Imagine you have just finished college and landed a new job that pays you $48,000 per year. This is very exciting. Unfortunately you also had to take out a couple student loans to pay for your education, the monthly payment for your loan is $200. Well, the first thing most college students purchase is a new car. With the new car you have an additional $400 monthly payment. Don't forget housing. You are able to share an apartment with a college buddy but it still costs you $800/month. Rent in Seattle is not cheap. Don't forget all of the other fun things you'll have to purchase like car insurance, health insurance, cell phone, cable/TV, and utilities. This will probably vary person to person but lets just assume these additional costs total $600/month.
So now you have monthly payments that total $2000. But that's okay your gross monthly income is $4,000. So you still have half of your income left for fun. Well... don't forget taxes will probably take away 15-20% of your paycheck and you should contribute another 10% to your retirement account. So that leaves you with about $2800 per month. Sounds pretty good.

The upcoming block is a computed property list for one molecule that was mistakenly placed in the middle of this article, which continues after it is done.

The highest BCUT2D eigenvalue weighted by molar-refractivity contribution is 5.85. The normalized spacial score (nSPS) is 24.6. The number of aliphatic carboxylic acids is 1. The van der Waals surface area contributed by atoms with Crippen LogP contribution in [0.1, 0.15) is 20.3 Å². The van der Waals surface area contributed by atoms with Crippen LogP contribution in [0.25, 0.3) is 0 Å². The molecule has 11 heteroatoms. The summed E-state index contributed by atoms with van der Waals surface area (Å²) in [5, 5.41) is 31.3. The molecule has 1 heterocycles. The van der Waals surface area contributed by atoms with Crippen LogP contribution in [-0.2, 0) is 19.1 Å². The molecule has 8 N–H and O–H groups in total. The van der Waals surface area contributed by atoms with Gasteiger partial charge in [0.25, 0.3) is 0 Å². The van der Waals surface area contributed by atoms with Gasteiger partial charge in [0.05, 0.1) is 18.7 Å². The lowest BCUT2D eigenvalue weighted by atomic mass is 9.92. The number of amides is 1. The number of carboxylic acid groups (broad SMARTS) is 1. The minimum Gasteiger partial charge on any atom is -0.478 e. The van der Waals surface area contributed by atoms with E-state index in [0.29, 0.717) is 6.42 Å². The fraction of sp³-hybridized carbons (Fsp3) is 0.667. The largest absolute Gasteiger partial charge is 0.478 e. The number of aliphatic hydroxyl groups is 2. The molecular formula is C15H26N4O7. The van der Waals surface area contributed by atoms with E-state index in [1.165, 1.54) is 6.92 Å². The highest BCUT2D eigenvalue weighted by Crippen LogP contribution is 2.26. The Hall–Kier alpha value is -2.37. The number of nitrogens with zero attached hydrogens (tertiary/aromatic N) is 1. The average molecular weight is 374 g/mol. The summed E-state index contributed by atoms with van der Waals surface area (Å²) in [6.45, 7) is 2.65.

Now suppose you hear reports that inflation starts to decrease, in fact prices are actually decreasing (deflation was approximately 30% during the Great Depression). This is good... right? Look at your expenses, what is going to decrease? You signed a long-term lease, you already purchased your car, and took out your student loan years ago. Most everything you spend you money on is fixed... But what about your income? If prices start to fall, employers are going to cut your wage. Employers announce a 5% wage cut. So now you have even less money to spend on things you enjoy. Now put yourself in the shoes of someone only making $30,000 per year...So yes deflation really is bad see here and here.
(I did my best to estimate the expensive but have probably over estimated them slight... this is all for affect).